The history of studio potters offering their talents to industry is not happy. Michael Cardew, who we think of as one of the most anti-industry potters, was inspired by a temporary interest in Marxism to work in one of the Stoke-on-Trent potteries, but they considered his work too “Art and Crafty”. Lucie Rie had a better relationship with Wedgwood, but her prototypes were not put into production. David Queensberry started on the Central course in the early ‘fifties but found that no-one there knew anything about designing for industry and transferred to Robert Baker’s course at the RCA.

Gordon Baldwin told me about his experience as one of Billington’s students. “We all had a sort of down on what had gone on in Stoke-on-Trent,” he said. “We were breaking free of Leach, we were breaking free of Stoke-on-Trent, doing all manner of things.” But he enjoyed his term at Burslem art school, visiting potteries, finding out about industrial techniques, sitting in in with paintresses, learning rosebud painting and how to put on transfers, all of which he used in a different way.

GORDON FORSYTH: "20th CENTURY CERAMICS"

László Hradszki posted a picture on Facebook of a tile by István Gádor with a leaping horse that he’d bought recently. As it happens, I’d been looking at another picture of this tile (above) (or, more likely, another cast from the same mould) in Gordon Forsyth’s book 20th Century Ceramics, published by The Studio in 1936.

20th Century Ceramics is a good account, one of the best ever written, because it’s an even-handed survey of both factory and studio pottery and it covers studio pottery from around the world in an impartial manner. Forsyth was principal of the Stoke-on-Trent schools of art and a fine designer, known particularly for his decorations in lustre for Pilkington, rather in the style of William de Morgan.

The book covers pottery from Britain, the USA, Austria, China, Denmark, France, Germany, Holland, Hungary, Italy, Japan, Poland, Sweden and Switzerland. It’s good on Hungarian and Italian potters. The Hungarians are Gádor, Géza Gorka, Margit Kovács and Lili Márkus. I was interested to see some of Kovács’s vessels (above), as she is known mainly for her sculpture, but these vessels are decorative pieces rather than tableware. Forsyth shows a bias towards studio pottery in his coverage of the continent, unlike his excellent coverage of the best British factory pottery, and there is nothing from the well-known factories of Herendt or Zsolnay. The Italian potters are Guido Andlovitz and others of the Società Ceramica Italiana, Dante Baldelli, the Cantagalli pottery, Industria Ceramica Salernitana, Giuseppe Mazzetti, Ugo Zaccagnini and others of the Monteolivito pottery, Mario Morelli, Gio Ponti, Ricardo Ginori, and Luigi Zortea. From Austria, there is pottery made by Lucie Rie (below) before she left for London.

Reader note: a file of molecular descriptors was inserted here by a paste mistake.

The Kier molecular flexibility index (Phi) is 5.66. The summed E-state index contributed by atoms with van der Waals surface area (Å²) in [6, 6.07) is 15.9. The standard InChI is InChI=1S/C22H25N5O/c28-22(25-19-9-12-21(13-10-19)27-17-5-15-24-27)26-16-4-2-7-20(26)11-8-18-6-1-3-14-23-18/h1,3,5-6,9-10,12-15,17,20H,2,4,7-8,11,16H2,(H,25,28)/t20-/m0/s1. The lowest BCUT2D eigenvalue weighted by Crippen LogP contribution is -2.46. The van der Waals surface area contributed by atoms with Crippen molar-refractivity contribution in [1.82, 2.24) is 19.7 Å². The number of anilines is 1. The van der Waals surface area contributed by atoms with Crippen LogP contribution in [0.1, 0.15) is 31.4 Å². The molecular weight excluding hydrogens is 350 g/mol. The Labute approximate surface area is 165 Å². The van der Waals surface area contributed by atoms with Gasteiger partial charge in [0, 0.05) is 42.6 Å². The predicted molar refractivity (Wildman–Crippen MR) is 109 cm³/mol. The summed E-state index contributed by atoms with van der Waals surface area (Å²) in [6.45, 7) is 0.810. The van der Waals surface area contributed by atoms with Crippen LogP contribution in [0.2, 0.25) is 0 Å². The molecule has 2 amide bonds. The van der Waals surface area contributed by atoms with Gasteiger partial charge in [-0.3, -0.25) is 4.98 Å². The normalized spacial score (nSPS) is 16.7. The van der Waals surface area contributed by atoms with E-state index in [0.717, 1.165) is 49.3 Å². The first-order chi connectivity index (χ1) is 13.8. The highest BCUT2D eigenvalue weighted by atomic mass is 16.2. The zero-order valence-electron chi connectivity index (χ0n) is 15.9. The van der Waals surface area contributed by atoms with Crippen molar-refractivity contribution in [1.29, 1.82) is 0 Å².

Forsyth occupied that thought-provoking position between factory and studio pottery and he expressed views that were common in the 1930s:

“A wholly artificial gulf has been created between the studio potter and the large-scale manufacturer. Sometimes studio pottery is dismissed as being ineffective “Art and Crafty” productions, technically defective. This is in the main wholly erroneous and unjust criticism of studio potters, but it is equally erroneous for studio potters to think that all manufacturers are Philistines and only concerned with commercial and technical success. 

“We feel very strongly that progress in industry has been considerably retarded by unbalanced enthusiasts on both sides, and the time has now arrived for co-operation between the individual experimenter and his collaboration with large-scale producers. The position at the moment is that all such stupid prejudice that has hitherto kept artists and manufacturers apart should be immediately dropped, and that industrialists must find a solution of the problem of incorporating the best artists that can be found and bring them into industry. 

“Many of our first-class studio potters who at present are having a struggle as individual manufacturers could be well employed within mass production concerns without loss of their own individuality or lowering their own ideals, and with far larger scope and far greater security than they at present enjoy. We look forward to the time when there will be no gulf between the studio potters and the manufacturers.”